Guest Post: Brought Together by Baby Ruth.
I love this post, and the fact that candy bars can be used for good. Today, Tracy Friend, a fellow person with diabetes who travels and brings along her diabetes goodies by the purse-full, shares a story today about the power of meeting another PWD in the wild, and the compassion found therein.
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We love to travel. And being a PWD, I am always excited when I see someone with that tell-tale tubing, another ‘borg’ like me. Like Kerri has posted before, there’s an instant connection – a shared organ or something like that that just draws me to these other unknown (but soon to be known) PWDs.
This Christmas break I took my boys to the Bureau of Engraving and Printing to see money being made. (It’s pretty cool, by the way!) We stood in line in the cold for a while before getting inside. Once inside we had to traverse the obligatory Federal building obstacle – the security scanner. I had left my purse in the car trunk, and only had my jacket on, but alas – I had more! Like Batman, who carries tools on his belt, I too had tools. An insulin pump and a CGMS. I left the CGMS in my pocket (I know, I know – but I like to see if it can get through undetected!) and pulled out my pump.
“I have an insulin pump.” I announced, holding it up. The security person paused for a moment, then looked around. Nearby another security person looked up, attentatively.
“That’s okay. I have one too. She’s fine.” Then he came over to say hello. As I tucked the tubing back into my pocket, he told me he had the same kind, an Animas Ping. I asked him what color he had. “Blue” Mine is pink. That’s okay. He’s a boy, I’m a girl.
I then whipped out my secret tool. The one that had passed through undetected. (It’ll be a good tool for my belt arsenal!) The new Dexcom CGMS.
“Have you seen this?”
“No, I don’t have one of those yet.” Then he looked closer. My Dex was showing 78 mg/dL. (Cue dramatic music) “Hey, do you have some snacks with you?”
I had left my purse in the car. My trusty boy, who always has snacks, (that he regularly shares with his mom) was out of stock!
“No, I’ll be okay. The tour’s not very long,” I replied, acting more confident that I was.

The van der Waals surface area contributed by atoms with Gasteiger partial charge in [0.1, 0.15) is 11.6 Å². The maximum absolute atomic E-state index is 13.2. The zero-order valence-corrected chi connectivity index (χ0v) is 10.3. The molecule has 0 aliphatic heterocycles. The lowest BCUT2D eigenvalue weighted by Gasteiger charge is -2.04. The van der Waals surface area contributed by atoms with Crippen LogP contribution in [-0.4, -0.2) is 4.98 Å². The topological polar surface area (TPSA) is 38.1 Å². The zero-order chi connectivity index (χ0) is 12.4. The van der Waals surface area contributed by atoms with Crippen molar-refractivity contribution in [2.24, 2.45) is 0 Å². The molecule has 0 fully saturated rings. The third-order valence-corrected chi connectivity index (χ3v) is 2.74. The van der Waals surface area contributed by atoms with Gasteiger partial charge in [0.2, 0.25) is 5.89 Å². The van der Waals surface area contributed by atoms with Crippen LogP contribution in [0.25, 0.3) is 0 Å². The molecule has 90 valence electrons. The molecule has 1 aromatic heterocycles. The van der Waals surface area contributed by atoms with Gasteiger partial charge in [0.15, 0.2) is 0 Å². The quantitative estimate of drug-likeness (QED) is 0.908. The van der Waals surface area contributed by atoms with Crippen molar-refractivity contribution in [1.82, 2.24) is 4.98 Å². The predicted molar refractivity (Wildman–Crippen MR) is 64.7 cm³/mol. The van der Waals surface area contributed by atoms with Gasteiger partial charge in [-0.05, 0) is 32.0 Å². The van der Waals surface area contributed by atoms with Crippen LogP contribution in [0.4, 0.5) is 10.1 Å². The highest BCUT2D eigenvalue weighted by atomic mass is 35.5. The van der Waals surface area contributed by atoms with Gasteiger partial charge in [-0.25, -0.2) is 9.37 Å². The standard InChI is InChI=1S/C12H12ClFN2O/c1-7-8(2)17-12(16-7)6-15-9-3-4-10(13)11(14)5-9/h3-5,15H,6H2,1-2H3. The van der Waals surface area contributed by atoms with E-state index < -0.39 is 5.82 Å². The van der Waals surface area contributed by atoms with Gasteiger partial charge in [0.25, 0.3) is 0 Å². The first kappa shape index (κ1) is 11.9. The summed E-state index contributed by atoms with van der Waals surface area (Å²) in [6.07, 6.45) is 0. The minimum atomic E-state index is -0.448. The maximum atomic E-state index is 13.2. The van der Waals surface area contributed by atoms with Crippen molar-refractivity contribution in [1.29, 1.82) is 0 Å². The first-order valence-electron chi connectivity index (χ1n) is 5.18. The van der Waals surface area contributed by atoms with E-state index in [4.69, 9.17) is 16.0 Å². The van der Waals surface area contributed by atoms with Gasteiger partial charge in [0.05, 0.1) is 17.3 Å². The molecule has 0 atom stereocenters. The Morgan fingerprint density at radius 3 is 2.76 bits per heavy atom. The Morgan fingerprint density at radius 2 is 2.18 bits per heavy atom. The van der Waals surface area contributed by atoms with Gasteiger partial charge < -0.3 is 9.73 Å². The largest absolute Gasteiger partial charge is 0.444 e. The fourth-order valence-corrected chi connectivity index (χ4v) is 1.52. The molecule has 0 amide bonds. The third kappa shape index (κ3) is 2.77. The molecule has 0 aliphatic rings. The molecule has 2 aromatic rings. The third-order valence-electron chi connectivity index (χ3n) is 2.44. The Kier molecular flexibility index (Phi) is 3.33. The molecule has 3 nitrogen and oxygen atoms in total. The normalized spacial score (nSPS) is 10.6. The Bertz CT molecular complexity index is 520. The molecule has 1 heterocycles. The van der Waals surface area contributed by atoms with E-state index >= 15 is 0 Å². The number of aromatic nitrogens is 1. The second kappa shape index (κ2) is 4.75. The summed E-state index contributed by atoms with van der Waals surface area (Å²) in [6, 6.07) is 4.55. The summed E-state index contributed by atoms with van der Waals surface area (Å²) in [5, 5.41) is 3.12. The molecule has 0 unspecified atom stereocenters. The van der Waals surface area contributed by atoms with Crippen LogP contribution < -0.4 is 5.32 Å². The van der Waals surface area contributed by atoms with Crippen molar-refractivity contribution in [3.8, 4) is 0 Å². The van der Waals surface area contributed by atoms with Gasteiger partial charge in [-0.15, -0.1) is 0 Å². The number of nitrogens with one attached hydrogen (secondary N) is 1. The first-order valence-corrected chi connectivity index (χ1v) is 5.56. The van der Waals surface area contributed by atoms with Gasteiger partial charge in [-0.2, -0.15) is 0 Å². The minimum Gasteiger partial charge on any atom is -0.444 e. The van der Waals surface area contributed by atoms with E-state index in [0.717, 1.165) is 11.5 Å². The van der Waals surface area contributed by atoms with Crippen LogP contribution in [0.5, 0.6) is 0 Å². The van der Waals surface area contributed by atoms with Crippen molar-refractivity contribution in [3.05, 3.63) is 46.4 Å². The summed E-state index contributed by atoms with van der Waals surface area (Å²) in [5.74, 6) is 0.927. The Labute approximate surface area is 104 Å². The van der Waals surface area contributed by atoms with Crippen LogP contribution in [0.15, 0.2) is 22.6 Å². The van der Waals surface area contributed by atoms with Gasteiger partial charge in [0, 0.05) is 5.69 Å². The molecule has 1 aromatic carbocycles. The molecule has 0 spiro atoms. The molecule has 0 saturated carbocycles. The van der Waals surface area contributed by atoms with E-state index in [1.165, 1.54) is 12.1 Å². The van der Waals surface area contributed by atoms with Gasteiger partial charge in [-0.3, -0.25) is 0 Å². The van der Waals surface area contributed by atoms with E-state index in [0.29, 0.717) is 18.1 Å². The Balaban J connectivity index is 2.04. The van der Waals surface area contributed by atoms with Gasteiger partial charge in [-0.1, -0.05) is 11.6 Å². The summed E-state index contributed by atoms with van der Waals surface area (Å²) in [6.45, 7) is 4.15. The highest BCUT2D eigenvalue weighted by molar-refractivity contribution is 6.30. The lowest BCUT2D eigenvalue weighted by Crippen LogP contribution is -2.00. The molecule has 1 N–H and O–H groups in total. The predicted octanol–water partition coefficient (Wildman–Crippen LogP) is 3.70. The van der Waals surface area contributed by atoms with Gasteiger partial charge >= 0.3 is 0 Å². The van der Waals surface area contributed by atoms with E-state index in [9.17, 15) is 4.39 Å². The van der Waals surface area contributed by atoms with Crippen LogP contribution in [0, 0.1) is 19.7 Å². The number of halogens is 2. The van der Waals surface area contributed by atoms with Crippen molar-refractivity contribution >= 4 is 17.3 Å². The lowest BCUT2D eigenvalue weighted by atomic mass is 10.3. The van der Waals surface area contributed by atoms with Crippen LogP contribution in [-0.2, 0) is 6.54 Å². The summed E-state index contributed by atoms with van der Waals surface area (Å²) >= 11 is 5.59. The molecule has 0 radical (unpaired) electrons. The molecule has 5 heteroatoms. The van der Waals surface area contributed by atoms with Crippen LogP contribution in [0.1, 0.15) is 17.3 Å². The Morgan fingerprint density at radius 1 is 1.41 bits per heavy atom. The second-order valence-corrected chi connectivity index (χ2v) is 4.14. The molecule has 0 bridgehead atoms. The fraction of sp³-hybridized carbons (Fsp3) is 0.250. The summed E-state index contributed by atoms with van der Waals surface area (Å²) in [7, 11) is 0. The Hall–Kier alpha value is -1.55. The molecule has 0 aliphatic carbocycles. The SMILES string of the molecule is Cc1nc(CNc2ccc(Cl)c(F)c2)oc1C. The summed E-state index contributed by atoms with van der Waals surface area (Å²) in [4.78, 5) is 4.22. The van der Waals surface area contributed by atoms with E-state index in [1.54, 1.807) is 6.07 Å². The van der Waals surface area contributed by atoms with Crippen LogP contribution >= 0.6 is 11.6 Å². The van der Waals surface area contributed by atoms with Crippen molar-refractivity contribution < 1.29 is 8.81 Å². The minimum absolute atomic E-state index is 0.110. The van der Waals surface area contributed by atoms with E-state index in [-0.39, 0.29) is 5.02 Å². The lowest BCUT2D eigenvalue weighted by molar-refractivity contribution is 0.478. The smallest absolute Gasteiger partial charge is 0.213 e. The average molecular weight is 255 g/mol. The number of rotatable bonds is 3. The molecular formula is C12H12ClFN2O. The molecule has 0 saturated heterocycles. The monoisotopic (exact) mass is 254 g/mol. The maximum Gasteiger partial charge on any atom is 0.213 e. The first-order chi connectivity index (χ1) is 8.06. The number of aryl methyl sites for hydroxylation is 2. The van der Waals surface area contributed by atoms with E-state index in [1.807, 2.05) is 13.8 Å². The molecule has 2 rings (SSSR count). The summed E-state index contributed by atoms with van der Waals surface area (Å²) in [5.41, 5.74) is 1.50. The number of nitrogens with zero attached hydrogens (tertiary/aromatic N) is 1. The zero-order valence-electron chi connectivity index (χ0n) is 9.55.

“No, you need something. Hold on. I’ve got some.” Then he went over and took a candy bar out of his bag.
“No, really, I’ll be okay.” I insisted.
“No, you’d better take a couple.” And so I did. I ate the Baby Ruths surreptitiously while we waited for our tour to start. It was a huge blessing. Within 5 minutes, while waiting for the tour, I was at a 67 mg/dL. (Apparently DC traffic was a little more stressful that I had imagined.)
The tour went very well and I look forward to going back, and seeing my friend again someday. I am so thankful for this wonderful man, his generosity, and the mechanical organ that we share that brought us and his Baby Ruths together.
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Sometimes, as people living with diabetes, we run into situations and people that are challenging and difficult. But other times, we find kindred spirits and kindness the most unexpected moments. Thanks for sharing this one, Tracy.
Her bio: Tracy Friend is a mom first. Then a project manager, and an emergency management professional. She worries about a lot, but enjoys a lot too. Life is too short to worry too much! She was diagnosed with “the beast” a month prior to her 18th birthday. She looked upon it as a challenge – what things can I have – not not have!
Several countries, four kids, and an amazing husband later, she still has her quirky sense of humor about her. You can read her sometimes regular blog at The Virginian Times. You can also check out her latest adventure – app development at Don't Forget Your List!